“Many times, when it is a friend or relative, there is a trust factor that leads to overlooking key details,” says Zaheed Dewji Founder of Planet Chika Chika, who has been building his businesses for more than 7 years. “Write everything down when it comes to strategy and roles and make a conscious effort to revisit this on a regular basis to make sure that things stay on track.”

Are you protecting your stake in the startup? “Giving up equity stakes can be a real trap if the other party has intentions of taking over or changing the direction of the business,” Abdallah says. “Make sure there’s a healthy relationship maintained on trust, and even then, sign a legal contract spelling out the rights, obligations and responsibilities of the owners.”

Are you prepared to lose your business independence? Gaining a business partner means losing the biggest benefit of being what Zaheed calls “a solopreneur.” That benefit: “He only answers to himself,” Zaheed says. “Does he really want a partner? Does he need a partner? Does the friend bring enough to the table that it’s worth giving up his independence?”

Have you discussed what you don’t agree on? As Zaheed notes, most small business partnerships begin with a conversation about all the things they agree on. “It should be focused on what you disagree on, and if those disagreements are workable or are a bridge too far,” he says. Potential partners should have a long, in-depth conversation about where their viewpoints differ.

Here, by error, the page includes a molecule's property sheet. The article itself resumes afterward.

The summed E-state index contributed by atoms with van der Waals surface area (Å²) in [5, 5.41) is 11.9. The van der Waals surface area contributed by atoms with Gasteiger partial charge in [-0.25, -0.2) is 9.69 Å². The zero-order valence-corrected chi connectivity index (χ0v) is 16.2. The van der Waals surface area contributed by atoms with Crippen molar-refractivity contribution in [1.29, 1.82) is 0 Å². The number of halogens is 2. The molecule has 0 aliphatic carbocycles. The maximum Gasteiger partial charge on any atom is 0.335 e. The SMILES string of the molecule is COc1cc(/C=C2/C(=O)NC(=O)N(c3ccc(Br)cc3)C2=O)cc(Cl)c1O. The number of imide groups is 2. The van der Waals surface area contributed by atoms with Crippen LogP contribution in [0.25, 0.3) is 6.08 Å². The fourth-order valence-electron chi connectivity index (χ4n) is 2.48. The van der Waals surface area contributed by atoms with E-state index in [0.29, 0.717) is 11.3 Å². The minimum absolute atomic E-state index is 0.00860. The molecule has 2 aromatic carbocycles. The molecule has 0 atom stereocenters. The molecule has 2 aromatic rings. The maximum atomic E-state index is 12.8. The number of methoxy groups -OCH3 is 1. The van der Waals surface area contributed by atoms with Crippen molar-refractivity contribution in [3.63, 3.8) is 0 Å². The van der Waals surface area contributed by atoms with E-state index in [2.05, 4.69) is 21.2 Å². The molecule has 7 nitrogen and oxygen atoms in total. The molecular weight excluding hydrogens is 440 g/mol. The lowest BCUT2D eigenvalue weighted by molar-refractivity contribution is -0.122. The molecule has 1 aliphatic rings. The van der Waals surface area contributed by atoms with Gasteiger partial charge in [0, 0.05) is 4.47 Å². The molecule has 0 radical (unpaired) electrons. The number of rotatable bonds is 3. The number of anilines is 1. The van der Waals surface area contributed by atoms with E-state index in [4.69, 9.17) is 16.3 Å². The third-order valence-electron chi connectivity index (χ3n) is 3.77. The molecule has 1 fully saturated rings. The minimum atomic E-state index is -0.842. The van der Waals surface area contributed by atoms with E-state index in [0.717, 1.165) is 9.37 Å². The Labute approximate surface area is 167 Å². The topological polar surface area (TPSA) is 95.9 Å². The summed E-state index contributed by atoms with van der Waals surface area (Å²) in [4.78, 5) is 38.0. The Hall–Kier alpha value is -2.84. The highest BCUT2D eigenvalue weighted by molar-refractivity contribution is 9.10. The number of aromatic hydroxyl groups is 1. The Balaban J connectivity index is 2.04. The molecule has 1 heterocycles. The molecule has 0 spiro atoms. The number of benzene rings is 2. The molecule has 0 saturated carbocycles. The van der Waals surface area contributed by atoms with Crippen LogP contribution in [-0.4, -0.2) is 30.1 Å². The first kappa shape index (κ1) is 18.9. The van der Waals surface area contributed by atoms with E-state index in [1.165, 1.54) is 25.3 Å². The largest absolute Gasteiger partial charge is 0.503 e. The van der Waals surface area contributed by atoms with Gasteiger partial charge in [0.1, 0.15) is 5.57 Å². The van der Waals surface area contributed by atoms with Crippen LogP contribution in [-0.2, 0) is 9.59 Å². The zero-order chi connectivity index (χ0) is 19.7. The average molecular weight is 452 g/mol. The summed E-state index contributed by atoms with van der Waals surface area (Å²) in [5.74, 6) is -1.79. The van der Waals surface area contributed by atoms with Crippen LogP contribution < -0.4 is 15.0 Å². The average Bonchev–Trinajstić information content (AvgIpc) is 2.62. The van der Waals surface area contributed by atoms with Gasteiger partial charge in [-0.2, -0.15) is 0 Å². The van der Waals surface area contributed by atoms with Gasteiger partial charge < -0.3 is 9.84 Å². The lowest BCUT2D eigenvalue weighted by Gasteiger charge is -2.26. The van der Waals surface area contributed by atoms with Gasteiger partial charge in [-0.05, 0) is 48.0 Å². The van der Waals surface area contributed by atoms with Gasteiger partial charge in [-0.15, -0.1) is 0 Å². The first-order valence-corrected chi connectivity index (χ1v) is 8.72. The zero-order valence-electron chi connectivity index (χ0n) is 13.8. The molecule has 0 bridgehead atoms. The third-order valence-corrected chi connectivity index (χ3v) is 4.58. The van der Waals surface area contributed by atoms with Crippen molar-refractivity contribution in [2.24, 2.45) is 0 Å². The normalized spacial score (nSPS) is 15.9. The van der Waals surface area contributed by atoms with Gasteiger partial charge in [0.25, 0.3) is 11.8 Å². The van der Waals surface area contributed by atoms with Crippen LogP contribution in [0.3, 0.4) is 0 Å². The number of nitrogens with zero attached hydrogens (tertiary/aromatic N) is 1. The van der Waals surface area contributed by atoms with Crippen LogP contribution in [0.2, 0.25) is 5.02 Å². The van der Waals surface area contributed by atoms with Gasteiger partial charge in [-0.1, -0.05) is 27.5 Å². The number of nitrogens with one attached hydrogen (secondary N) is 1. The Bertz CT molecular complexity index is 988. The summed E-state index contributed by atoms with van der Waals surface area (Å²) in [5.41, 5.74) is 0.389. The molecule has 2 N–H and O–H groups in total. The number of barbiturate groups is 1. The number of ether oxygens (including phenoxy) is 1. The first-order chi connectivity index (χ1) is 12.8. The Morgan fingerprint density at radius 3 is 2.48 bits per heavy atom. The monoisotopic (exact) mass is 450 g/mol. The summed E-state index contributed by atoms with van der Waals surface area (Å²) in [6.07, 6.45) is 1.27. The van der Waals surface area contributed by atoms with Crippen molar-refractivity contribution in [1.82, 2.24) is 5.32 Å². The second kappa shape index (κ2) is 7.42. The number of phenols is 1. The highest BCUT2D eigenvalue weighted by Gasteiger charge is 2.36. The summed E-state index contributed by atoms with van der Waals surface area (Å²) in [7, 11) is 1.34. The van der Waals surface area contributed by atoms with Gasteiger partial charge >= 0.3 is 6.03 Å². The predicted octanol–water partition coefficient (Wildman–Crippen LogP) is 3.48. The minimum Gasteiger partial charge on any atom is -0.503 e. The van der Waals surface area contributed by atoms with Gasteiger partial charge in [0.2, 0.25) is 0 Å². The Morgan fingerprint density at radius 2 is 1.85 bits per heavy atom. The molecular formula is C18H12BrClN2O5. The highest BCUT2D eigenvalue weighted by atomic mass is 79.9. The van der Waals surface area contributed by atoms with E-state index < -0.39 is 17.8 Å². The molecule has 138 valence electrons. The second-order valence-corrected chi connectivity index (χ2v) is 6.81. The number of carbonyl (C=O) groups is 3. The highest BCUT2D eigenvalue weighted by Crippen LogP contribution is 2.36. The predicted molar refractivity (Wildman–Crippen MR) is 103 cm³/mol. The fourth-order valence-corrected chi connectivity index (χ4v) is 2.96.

“For instance, what do they each think of the idea that ‘the ends justify the means’? Is one of them willing to do anything it takes to see the company succeed, and the other isn’t comfortable with that?” “You would be surprised at the philosophical differences that come up with that question, even between close friends.”

Discovering differences in mindset — strategic, ethical, or even political — is imperative. “All of those differences will come to the surface when things aren’t going well, and by that point it’s often too late — you’re stuck with that person,” Waters warns.

Will the new partner’s role depend on continued involvement? “Often, business owners have a need for a service provider and think it would be cost-effective to make them an owner rather than an employee,”

“Not only is that potentially an ineffective way to get around,  it’s also risky if done without safeguards. What happens if the partner stops providing those services? Or the quality drops below expectations? It’s important to know whether the ownership will be contingent on any continuing obligation.

“This is true with an investment, as well. Will there be a continuing obligation to contribute funds? Many of the disputes we see arise out of one partner dropping below expectations and there being no mechanism to address it.”

What will the repayment obligations be? Abdallah says this is an important point that must be clarified from the outset of the partnership. “Is the investor expecting to be paid out before the original owner? Will the owner be able to bring on additional investors and dilute everyone’s interest equally or will there be restrictions?” he asks.

All of these things, of course, are “easier said than done,” Manek admits. But they’re necessary when considering bringing on a friend as a business partner.

“Both parties need to understand that business is inherently risky,” he concludes, “and they should commit to separating any business failure from personal friendship.”